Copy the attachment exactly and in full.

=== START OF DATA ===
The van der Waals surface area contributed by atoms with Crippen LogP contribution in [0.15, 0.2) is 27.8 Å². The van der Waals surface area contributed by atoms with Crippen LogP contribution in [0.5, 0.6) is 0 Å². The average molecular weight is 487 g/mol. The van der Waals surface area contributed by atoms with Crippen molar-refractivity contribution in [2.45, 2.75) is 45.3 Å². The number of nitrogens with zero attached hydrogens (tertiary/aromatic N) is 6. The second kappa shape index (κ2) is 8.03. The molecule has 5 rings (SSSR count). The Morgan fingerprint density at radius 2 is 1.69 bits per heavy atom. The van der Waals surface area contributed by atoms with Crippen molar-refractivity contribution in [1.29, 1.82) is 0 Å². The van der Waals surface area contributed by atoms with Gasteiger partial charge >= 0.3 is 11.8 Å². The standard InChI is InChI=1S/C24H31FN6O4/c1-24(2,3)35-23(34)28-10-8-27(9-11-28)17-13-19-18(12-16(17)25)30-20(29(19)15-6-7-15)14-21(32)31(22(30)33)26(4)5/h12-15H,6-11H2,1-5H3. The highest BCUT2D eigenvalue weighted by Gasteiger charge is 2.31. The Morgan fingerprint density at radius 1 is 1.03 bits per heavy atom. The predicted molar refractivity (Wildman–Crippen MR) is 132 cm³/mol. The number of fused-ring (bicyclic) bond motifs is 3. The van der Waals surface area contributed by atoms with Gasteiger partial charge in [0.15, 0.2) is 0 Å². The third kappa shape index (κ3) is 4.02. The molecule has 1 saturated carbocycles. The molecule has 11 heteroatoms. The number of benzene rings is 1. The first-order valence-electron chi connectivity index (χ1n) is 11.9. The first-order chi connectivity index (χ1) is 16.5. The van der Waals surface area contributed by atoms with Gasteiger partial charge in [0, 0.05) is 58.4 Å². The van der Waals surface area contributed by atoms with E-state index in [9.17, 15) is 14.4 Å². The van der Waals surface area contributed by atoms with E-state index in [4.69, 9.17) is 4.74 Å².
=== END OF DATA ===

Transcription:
The van der Waals surface area contributed by atoms with Crippen LogP contribution in [0.15, 0.2) is 27.8 Å². The van der Waals surface area contributed by atoms with Crippen LogP contribution in [0.5, 0.6) is 0 Å². The average molecular weight is 487 g/mol. The van der Waals surface area contributed by atoms with Crippen molar-refractivity contribution in [2.45, 2.75) is 45.3 Å². The number of nitrogens with zero attached hydrogens (tertiary/aromatic N) is 6. The second kappa shape index (κ2) is 8.03. The molecule has 5 rings (SSSR count). The Morgan fingerprint density at radius 2 is 1.69 bits per heavy atom. The van der Waals surface area contributed by atoms with Crippen molar-refractivity contribution in [1.29, 1.82) is 0 Å². The van der Waals surface area contributed by atoms with Gasteiger partial charge >= 0.3 is 11.8 Å². The standard InChI is InChI=1S/C24H31FN6O4/c1-24(2,3)35-23(34)28-10-8-27(9-11-28)17-13-19-18(12-16(17)25)30-20(29(19)15-6-7-15)14-21(32)31(22(30)33)26(4)5/h12-15H,6-11H2,1-5H3. The highest BCUT2D eigenvalue weighted by Gasteiger charge is 2.31. The Morgan fingerprint density at radius 1 is 1.03 bits per heavy atom. The predicted molar refractivity (Wildman–Crippen MR) is 132 cm³/mol. The number of fused-ring (bicyclic) bond motifs is 3. The van der Waals surface area contributed by atoms with Gasteiger partial charge in [0.15, 0.2) is 0 Å². The third kappa shape index (κ3) is 4.02. The molecule has 1 saturated carbocycles. The molecule has 11 heteroatoms. The number of benzene rings is 1. The first-order valence-electron chi connectivity index (χ1n) is 11.9. The first-order chi connectivity index (χ1) is 16.5. The van der Waals surface area contributed by atoms with Gasteiger partial charge in [0, 0.05) is 58.4 Å². The van der Waals surface area contributed by atoms with E-state index in [9.17, 15) is 14.4 Å². The van der Waals surface area contributed by atoms with E-state index in [4.69, 9.17) is 4.74 Å².